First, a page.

The PoR report should be accompanied by an external audit that will disclose all liabilities of the exchange. An exchange can hold a large number of crypto assets, but if it owes someone, it can go bankrupt. This can happen, for example, if the exchange is forced to pay a large fine. Users can lose their assets despite regular PoR reports.

Not your keys, not your coins. If you hold coins on crypto exchanges, you can see PoR as a gesture of goodwill. You should know that you are sacrificing your privacy and can lose your coins at any time. If the CEO decides to do an exit scam, he can do it the day after the PoR report is issued.

Decentralized finance, not Proof-of-Reserve

DeFi services on Cardano do not require something like Proof-of-Reserve. The ideal DeFi service is self-custody and a third party should not be able to exploit users' assets.

I understand that the centralized exchanges want to prove that they are not in danger of a collapse like FTX. PoR may be seen as a positive move in the short term, but we shouldn't think that this will solve the problems associated with the ability to abuse the power of intermediaries.

Traditional banks only work because they are regulated and auditable. After the FTX collapse, it is likely that crypto exchanges will be even more regulated than they are today. This will bring them closer to TradFi. The introduction of PoR can be seen as an effort to increase transparency and delay heavy regulation.

DeFi is not CeFi. If a decentralised financial service allows self-custody, it should not be regulated at all, or minimally. Instead of regulation, we should implement quality source code audits in the Cardano ecosystem. This is what the IOG team wants to achieve. Instead of Proof-of-Reserve, we need Proof-of-Audit. If we can have reliable decentralized services, there is nothing to regulate.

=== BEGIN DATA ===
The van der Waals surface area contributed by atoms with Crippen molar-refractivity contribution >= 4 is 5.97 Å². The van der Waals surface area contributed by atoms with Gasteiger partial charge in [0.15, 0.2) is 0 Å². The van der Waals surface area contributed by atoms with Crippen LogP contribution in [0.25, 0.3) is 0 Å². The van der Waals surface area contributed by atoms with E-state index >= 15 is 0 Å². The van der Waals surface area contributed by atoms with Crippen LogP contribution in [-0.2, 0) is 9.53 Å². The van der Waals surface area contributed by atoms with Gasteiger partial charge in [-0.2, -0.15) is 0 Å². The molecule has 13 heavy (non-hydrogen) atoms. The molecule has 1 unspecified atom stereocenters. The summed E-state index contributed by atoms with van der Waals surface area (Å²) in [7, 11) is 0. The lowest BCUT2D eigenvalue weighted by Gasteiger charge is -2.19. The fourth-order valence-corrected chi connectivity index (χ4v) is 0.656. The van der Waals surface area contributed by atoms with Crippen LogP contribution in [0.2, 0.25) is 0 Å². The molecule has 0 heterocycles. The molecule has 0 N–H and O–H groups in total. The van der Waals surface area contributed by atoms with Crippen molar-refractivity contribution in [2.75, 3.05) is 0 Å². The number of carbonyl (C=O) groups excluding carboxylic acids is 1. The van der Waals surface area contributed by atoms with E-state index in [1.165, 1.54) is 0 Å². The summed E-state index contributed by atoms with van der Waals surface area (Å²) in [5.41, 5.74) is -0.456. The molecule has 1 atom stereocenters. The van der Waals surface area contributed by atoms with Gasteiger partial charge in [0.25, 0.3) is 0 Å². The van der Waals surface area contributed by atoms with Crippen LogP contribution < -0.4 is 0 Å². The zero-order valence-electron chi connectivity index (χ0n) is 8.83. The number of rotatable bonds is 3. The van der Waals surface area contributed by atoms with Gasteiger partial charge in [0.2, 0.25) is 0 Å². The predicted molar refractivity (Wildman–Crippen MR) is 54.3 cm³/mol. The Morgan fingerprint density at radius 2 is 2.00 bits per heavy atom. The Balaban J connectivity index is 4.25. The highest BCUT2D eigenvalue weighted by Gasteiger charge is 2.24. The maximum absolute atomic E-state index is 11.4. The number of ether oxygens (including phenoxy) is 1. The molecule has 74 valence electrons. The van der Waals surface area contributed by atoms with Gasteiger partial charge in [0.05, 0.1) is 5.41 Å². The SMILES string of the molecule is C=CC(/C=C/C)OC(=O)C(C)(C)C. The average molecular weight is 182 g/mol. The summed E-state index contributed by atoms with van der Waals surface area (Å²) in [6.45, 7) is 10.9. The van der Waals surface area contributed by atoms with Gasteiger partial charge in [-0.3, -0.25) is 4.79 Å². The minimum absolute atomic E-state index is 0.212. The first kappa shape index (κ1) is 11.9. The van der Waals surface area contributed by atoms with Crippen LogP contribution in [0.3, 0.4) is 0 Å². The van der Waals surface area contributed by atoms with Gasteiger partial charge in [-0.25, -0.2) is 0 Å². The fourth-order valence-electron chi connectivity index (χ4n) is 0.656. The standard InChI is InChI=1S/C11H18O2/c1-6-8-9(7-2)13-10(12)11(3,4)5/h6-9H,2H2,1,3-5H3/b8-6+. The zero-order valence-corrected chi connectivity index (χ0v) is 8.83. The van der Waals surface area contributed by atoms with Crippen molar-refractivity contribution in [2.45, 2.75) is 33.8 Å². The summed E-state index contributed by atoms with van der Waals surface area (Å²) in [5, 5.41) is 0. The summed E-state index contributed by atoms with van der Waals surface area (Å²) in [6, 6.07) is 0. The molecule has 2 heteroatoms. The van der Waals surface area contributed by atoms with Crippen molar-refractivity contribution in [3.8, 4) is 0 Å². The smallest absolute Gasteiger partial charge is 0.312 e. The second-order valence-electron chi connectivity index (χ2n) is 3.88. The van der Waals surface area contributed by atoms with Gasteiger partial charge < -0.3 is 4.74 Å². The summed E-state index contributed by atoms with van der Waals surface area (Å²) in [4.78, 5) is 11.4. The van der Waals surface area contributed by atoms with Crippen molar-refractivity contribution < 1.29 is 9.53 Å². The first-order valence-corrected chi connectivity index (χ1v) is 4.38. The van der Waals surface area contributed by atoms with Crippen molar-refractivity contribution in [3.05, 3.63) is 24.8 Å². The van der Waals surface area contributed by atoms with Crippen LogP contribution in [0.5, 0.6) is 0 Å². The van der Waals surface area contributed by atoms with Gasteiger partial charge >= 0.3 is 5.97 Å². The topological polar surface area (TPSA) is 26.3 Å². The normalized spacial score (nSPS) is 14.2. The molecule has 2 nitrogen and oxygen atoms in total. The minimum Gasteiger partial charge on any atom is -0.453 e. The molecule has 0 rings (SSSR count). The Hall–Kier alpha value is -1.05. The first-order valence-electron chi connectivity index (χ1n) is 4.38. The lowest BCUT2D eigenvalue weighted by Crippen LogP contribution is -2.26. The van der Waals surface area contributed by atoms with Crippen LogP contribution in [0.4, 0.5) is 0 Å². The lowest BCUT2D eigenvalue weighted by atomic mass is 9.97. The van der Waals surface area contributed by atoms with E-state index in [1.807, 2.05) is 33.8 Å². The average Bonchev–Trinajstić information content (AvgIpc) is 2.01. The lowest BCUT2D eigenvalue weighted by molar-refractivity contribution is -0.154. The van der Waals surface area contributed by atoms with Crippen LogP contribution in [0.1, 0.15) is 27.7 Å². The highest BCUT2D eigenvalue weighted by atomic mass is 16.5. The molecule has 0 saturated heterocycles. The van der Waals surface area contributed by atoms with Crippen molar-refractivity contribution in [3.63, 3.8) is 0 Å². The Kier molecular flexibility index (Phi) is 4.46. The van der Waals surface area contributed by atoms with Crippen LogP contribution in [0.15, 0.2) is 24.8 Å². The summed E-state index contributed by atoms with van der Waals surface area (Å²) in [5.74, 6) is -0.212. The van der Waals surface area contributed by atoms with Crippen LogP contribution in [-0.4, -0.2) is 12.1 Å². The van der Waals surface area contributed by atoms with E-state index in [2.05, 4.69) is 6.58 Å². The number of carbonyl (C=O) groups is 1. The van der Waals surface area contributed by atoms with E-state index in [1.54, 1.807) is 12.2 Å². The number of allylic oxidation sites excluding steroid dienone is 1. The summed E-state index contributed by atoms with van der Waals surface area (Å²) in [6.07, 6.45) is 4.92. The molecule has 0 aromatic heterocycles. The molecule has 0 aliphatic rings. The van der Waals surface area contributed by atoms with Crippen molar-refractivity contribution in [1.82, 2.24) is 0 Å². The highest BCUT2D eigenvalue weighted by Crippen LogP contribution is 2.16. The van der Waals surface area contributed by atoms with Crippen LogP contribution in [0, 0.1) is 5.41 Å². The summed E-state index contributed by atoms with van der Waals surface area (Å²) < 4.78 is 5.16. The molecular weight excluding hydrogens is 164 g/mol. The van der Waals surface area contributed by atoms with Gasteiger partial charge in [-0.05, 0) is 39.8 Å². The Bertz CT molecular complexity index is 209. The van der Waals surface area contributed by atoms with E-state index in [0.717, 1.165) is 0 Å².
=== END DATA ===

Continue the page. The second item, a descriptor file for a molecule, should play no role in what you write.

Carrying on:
It is dangerous to think that regulation can prevent financial companies from failing. We have not been able to do this in the traditional financial world and it is even more difficult in the case of blockchain technology. Those who call for tougher regulation and refuse to accept the potential of DeFi should realize that there are limits to regulating decentralized applications.

How can someone regulate the possession of a private key? Only by banning its use on pain of imprisonment. If someone is calling for tighter regulation of DeFi, thinking that PoR is the appropriate solution, they are essentially calling for a ban on the use of all blockchains, including Bitcoin. It would essentially block the ability to build DeFi in the Bitcoin ecosystem. LN could also have problems.

If the cryptocurrency world is to be consistent in its views and insist that Bitcoin can be better money, we cannot at the same time desire tougher regulation at the cost of sacrificing the basic principles of decentralization. Boundaries are hard to define and the less regulation the better. Regulating centralized exchanges is fine, requiring PoR is fine too. Our goal is to build a financial world in which we do not have to rely on regulation and PoR, but only on ourselves and well-audited decentralised services.


PoR reports are better than nothing, but it doesn't solve any fundamental problem that smart contract platforms like Cardano can solve. Increasing the capabilities of decentralized networks and services is essential, as people don't just want to hold cryptocurrencies on hardware wallets, but use them for other things. Trading crypto-assets is important because of making the market value, but it basically doesn't matter if it happens on centralized or decentralized exchanges. As long as people are forced to rely on large centralized exchanges, there will be bankruptcies.

Incredibly, the Binance and Coinbase exchanges together hold over 2.5M BTC. One reason may be that people are afraid of self-custody, but the very next reason is that people want to trade and swap coins. The common goal of the cryptocurrency community should be to replace large exchanges with decentralized alternatives.


Related articles

Did you enjoy this article? Other great articles by the same author